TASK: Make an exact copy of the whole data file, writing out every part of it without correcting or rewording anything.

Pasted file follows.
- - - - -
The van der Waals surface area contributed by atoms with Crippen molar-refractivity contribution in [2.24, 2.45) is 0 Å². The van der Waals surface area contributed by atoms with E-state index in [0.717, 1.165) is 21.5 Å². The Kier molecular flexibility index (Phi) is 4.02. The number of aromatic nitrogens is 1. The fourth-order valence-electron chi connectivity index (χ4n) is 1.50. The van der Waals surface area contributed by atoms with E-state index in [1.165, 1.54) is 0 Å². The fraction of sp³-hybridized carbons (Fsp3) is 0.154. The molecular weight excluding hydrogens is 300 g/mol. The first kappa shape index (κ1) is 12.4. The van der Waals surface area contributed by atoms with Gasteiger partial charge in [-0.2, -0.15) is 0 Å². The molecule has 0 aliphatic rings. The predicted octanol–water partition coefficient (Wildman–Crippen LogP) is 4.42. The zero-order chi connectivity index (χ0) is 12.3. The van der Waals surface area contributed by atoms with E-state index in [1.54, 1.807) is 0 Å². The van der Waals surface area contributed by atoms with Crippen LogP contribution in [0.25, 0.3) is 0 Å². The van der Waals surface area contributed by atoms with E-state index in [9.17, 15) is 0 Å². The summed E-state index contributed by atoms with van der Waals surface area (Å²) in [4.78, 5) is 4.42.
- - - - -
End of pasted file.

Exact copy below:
The van der Waals surface area contributed by atoms with Crippen molar-refractivity contribution in [2.24, 2.45) is 0 Å². The van der Waals surface area contributed by atoms with E-state index in [0.717, 1.165) is 21.5 Å². The Kier molecular flexibility index (Phi) is 4.02. The number of aromatic nitrogens is 1. The fourth-order valence-electron chi connectivity index (χ4n) is 1.50. The van der Waals surface area contributed by atoms with E-state index in [1.165, 1.54) is 0 Å². The fraction of sp³-hybridized carbons (Fsp3) is 0.154. The molecular weight excluding hydrogens is 300 g/mol. The first kappa shape index (κ1) is 12.4. The van der Waals surface area contributed by atoms with Gasteiger partial charge in [-0.2, -0.15) is 0 Å². The molecule has 0 aliphatic rings. The predicted octanol–water partition coefficient (Wildman–Crippen LogP) is 4.42. The zero-order chi connectivity index (χ0) is 12.3. The van der Waals surface area contributed by atoms with E-state index in [1.54, 1.807) is 0 Å². The van der Waals surface area contributed by atoms with Crippen LogP contribution in [0.25, 0.3) is 0 Å². The van der Waals surface area contributed by atoms with E-state index in [9.17, 15) is 0 Å². The summed E-state index contributed by atoms with van der Waals surface area (Å²) in [4.78, 5) is 4.42.